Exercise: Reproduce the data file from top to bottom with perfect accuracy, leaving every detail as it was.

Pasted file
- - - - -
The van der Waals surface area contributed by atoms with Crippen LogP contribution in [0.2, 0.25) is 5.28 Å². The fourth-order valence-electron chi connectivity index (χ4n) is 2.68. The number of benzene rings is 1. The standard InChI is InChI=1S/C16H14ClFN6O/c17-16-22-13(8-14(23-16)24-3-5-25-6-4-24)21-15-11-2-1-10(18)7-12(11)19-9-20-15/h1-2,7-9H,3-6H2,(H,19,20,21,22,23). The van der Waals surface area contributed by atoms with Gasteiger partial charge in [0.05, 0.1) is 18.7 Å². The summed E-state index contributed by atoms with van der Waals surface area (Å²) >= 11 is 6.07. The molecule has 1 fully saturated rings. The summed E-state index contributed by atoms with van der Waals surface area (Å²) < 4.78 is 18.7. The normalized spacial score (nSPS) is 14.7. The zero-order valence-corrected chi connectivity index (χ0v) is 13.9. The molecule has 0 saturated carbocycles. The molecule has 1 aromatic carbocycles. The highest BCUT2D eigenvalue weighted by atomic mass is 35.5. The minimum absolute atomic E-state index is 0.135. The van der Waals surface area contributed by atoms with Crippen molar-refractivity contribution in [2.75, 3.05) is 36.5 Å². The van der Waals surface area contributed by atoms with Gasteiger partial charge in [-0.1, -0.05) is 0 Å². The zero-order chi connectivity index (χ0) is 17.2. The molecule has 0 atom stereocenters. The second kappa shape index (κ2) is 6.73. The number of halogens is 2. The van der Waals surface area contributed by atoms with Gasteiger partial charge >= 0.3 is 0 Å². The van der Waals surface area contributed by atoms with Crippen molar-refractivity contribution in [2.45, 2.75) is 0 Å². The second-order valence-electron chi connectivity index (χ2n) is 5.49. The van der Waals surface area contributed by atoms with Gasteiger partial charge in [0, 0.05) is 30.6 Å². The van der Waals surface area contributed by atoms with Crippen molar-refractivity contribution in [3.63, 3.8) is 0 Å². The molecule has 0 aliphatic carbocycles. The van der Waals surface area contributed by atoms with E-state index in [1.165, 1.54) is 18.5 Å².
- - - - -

The van der Waals surface area contributed by atoms with Crippen LogP contribution in [0.2, 0.25) is 5.28 Å². The fourth-order valence-electron chi connectivity index (χ4n) is 2.68. The number of benzene rings is 1. The standard InChI is InChI=1S/C16H14ClFN6O/c17-16-22-13(8-14(23-16)24-3-5-25-6-4-24)21-15-11-2-1-10(18)7-12(11)19-9-20-15/h1-2,7-9H,3-6H2,(H,19,20,21,22,23). The van der Waals surface area contributed by atoms with Gasteiger partial charge in [0.05, 0.1) is 18.7 Å². The summed E-state index contributed by atoms with van der Waals surface area (Å²) >= 11 is 6.07. The molecule has 1 fully saturated rings. The summed E-state index contributed by atoms with van der Waals surface area (Å²) < 4.78 is 18.7. The normalized spacial score (nSPS) is 14.7. The zero-order valence-corrected chi connectivity index (χ0v) is 13.9. The molecule has 0 saturated carbocycles. The molecule has 1 aromatic carbocycles. The highest BCUT2D eigenvalue weighted by atomic mass is 35.5. The minimum absolute atomic E-state index is 0.135. The van der Waals surface area contributed by atoms with Crippen molar-refractivity contribution in [2.75, 3.05) is 36.5 Å². The van der Waals surface area contributed by atoms with Gasteiger partial charge in [-0.1, -0.05) is 0 Å². The zero-order chi connectivity index (χ0) is 17.2. The molecule has 0 atom stereocenters. The second kappa shape index (κ2) is 6.73. The number of halogens is 2. The van der Waals surface area contributed by atoms with Gasteiger partial charge >= 0.3 is 0 Å². The van der Waals surface area contributed by atoms with Crippen molar-refractivity contribution in [2.45, 2.75) is 0 Å². The second-order valence-electron chi connectivity index (χ2n) is 5.49. The van der Waals surface area contributed by atoms with Gasteiger partial charge in [0, 0.05) is 30.6 Å². The van der Waals surface area contributed by atoms with Crippen molar-refractivity contribution in [3.63, 3.8) is 0 Å². The molecule has 0 aliphatic carbocycles. The van der Waals surface area contributed by atoms with E-state index in [1.165, 1.54) is 18.5 Å².